Over the years one of the all-time favorites in this ring was Raul Contreras "Finito" and this stood to reason as Chihuahua was his home town. A valiente known for more nerve than grace, he was nonetheless a top draw in this bullring, where he appeared numerous times. Finito was especially known for his skill at the supreme moment and seldom required more than one entry with the steel to finish his work.

This came to an end in 1974, when Finito died following a car crash.

Others excelled in La Esperanza as well, including Manolo Martinez, who proved before crowds here that his reputation was deserved.

Eloy Cavazos also showed his mastery with the muleta and the sword on varied occasions.

One of the underdogs who also turned in outstanding afternoons in Chihuahua was the diminutive Ernesto San Roman "El Queretano who proved himself the mighty mite of Mexican toreo. Exciting the aficioandos with his faroles de rodillas and insane capote passes set the stage with him, to do great banderillas work, equally reckless faenas and usually, quick kills.

Curro Rivera turned in one of his legendary faena in a corrida alongside Manuel Capetillo hijo and Benjamin Morales.  On this day he cut ears and tail, while Capetillo was applauded and Morales was gored.

Rejoenadores have also been popular here, ranging from the lesser known Jose Luis Rodriguez "Praga" to Pablo Hemroso De Mendoza, the maximum figura form horseback.

The ill-fated Minuto also left a great impression on the Chihuahua public prior to his untimely death from kidney cancer when he was still in his 20s.

In the 2000s, Oscar San Roman, the nephew of  Queretano, was one of the favorites in  this ring.

Rafael Ortega

A fiery matador de toros, Rafael Ortega was born in Apizago in 1970. He took the alternativa in Puebla in 1991 at the hands of Manolo Arruza and David Silveti. This was confirmed in Mexico City in 1993 via Geno and Pepe Luis Herros, then finally in Madrid in 2001 with Leonardo Benitez and Ruiz Manuel.

A complete torero, though sometimes criticized by the purists for overdoing the kneeling passes and adornos, he has nonetheless captivated the Mexican aficion. He is skilled with the capote, especially showy with the banderillas, capable with the muleta and more often han not a good killer.

Though he has done well in plazas large and small, one of his greatest showings would arguably have been in his lone appearance in the Nogales bullring, on the Mexican border, where in 1995, he registered the maximum of triumphs. In a spectacular corrida he and Leonardo Benitez cut ears from all four animals. This was considered to be one of the single greatest corridas in the history of this ring. Both matatdores excelled with banderillas, muleta and sword, creating spectacular faena after spectacular faena.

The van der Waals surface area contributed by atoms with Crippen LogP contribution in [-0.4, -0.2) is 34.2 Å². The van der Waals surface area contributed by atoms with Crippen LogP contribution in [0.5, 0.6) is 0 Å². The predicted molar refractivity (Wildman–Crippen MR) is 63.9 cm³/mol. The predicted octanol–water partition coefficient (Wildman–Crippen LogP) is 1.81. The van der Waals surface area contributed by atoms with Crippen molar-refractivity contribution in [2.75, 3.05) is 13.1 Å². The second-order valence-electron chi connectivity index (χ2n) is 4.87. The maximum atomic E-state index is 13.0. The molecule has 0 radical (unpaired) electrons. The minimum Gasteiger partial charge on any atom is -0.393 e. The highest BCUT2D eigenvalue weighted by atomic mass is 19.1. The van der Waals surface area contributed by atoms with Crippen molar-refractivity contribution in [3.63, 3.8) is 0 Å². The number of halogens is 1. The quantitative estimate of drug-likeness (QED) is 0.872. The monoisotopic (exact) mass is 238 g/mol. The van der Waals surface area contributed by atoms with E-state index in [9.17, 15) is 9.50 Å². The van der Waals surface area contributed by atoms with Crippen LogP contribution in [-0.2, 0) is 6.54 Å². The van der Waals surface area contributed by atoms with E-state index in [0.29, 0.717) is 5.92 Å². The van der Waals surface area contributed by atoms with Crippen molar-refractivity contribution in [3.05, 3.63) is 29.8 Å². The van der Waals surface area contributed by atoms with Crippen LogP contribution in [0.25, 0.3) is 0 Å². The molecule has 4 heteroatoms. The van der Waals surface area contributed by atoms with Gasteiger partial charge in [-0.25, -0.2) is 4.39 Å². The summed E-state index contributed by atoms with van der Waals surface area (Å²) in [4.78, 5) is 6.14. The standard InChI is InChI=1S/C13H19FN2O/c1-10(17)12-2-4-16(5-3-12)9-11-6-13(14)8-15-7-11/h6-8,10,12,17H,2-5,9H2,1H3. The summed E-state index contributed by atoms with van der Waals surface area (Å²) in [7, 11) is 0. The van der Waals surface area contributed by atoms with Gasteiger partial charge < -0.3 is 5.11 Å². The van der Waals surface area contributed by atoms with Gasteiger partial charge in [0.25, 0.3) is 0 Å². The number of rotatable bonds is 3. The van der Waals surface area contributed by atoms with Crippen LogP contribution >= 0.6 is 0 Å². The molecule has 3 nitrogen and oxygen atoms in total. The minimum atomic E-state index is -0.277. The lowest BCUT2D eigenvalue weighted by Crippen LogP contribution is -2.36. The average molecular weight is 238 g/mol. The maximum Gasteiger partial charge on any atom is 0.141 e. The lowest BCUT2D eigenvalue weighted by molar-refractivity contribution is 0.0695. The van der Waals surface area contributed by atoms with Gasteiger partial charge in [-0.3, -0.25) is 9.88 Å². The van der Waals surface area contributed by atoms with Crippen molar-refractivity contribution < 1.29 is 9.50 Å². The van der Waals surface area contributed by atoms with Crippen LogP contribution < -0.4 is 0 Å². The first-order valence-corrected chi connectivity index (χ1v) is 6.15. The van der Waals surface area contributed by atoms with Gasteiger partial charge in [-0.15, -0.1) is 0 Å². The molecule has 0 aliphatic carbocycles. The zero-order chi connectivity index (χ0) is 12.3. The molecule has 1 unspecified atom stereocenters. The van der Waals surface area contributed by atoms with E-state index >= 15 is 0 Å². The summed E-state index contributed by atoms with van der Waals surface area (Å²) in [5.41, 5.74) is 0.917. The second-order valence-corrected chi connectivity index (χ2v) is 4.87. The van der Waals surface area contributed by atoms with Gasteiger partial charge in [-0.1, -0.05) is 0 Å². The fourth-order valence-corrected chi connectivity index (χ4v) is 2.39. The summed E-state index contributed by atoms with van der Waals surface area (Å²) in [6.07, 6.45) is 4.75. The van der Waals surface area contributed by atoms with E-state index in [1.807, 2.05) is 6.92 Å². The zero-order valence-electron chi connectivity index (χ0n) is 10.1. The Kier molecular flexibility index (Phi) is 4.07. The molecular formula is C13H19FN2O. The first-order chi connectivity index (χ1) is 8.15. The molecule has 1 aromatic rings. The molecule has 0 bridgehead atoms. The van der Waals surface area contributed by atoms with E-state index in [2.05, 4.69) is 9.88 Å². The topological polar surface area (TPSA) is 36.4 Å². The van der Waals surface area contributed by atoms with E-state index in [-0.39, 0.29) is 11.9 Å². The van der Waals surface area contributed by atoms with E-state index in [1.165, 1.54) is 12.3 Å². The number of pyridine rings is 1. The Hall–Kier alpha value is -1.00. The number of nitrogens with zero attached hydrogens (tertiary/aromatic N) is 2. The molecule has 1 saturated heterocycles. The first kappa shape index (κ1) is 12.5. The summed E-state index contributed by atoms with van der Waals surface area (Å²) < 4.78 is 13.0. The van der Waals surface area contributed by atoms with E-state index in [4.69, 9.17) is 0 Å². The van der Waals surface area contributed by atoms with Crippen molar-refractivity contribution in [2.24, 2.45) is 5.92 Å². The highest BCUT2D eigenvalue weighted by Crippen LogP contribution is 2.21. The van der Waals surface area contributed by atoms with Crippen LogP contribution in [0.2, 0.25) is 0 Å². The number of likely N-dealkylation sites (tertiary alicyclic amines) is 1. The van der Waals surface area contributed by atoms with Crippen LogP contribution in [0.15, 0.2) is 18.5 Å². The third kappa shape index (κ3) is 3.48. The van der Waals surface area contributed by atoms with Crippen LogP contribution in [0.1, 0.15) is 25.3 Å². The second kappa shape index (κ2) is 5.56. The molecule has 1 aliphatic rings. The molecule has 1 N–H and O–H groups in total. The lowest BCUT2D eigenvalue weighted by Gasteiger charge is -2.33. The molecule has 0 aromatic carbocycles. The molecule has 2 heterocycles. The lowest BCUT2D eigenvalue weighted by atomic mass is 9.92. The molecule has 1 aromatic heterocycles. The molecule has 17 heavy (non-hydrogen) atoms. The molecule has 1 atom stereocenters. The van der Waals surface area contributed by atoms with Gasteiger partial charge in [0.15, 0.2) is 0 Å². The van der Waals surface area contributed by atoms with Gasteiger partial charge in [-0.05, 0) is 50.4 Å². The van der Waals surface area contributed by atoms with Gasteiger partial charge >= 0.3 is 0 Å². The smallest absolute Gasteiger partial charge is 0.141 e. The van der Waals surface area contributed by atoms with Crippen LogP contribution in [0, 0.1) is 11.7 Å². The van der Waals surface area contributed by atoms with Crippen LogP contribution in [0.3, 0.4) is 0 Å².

On the border, Ortega became a regular in Tijuana and Juarez, where he gained spectacular cartel in the 2000s.

Again arguably one of his best Tijuana showings came while alternating with Pablo Hermoso De Mendoza and Zapata. Though he cut no awards due to problems with hes word, the faena to his second bull of the afternoon was sine of his best. had he not missed with the steel he would have surely gained a tail (which Mendoza did cut, while Zapata won two ears)

Willing, dashing and complex as a torero, Rafael Ortega has made a name for himself in his native land as well as other parts of the world. Other Mexican rings over the years where he has triumphed in one degree or another include Morelia (where he won the Golden Sword trophy n a competitive corrida), Motul, Villa Alvarez, Aguascalientes, Puebla, Leon, Guadalajara, Monterrey and San Luis Potosi, just to name a few.

Pepe Luis Vargas

Pepe Luis Vargas was one of Spain's most beloved of toreros during his time. Born in 1959, he showed great promise as a novillero and exceptional skill with the capote,  which endeared him with the aficion. His specialty was to receive the bull kneeling puerta gayola for a unspectacular larga cambianda pass, but more on that later.

Vargas took the alternativa in 1979 at the hands of Curro Romero and Manili, following impressive actions in Madrid, Sevilla and other less important plazas during his time as the aforentoed promising novillero,.

He continued to appear for many years to follow, in bullrings large and small. In 1981, he traveled to Mexico and was a hit there as well.

It was in Sevilla, however, that he came closer to dying than arguably any other man. As he knelt on the sand for his famed kneeling pass with the capote, the bull veered into him and delivered a massive goring in the groin that hit the femoral artery. As he rolled over and attempted to rise, blood shot out of the wound like water from a fountain, indicating in no uncertain terms how badly he had been injured.

Had it not been for the skill of the doctors in charge, Vargas surely would have found himself among those on the black chronicle of deceased toreros.

As it was, Vargas made a successive return to both the bulls and to Sevilla, with the public sympathy behind him. The whole ordeal was accounted for in a book released in Spain dealing with the goring and recovery. A nightmarish photo of Vargas on the sand with the blood gushing out of him illustrated the cover.

He became known not only as a fine and capable matador, but one who cheated death.

The composers were impressed as well, for in the late 1980s two pasodobles in his honor came out on records. They are still heard to this day in the Spanish plazas de toros.

Vargas presently works at the ayumtameinto in Ejica.

Thursday, April 5, 2012

Las Ventas

Few bullrings have captured the attention or the atmosphere of la fiestas more than Madrid's massive brick bullring, Las Ventas. An architectural masterpiece, it also includes several statues on the exterior and a fine bullfightign museum within.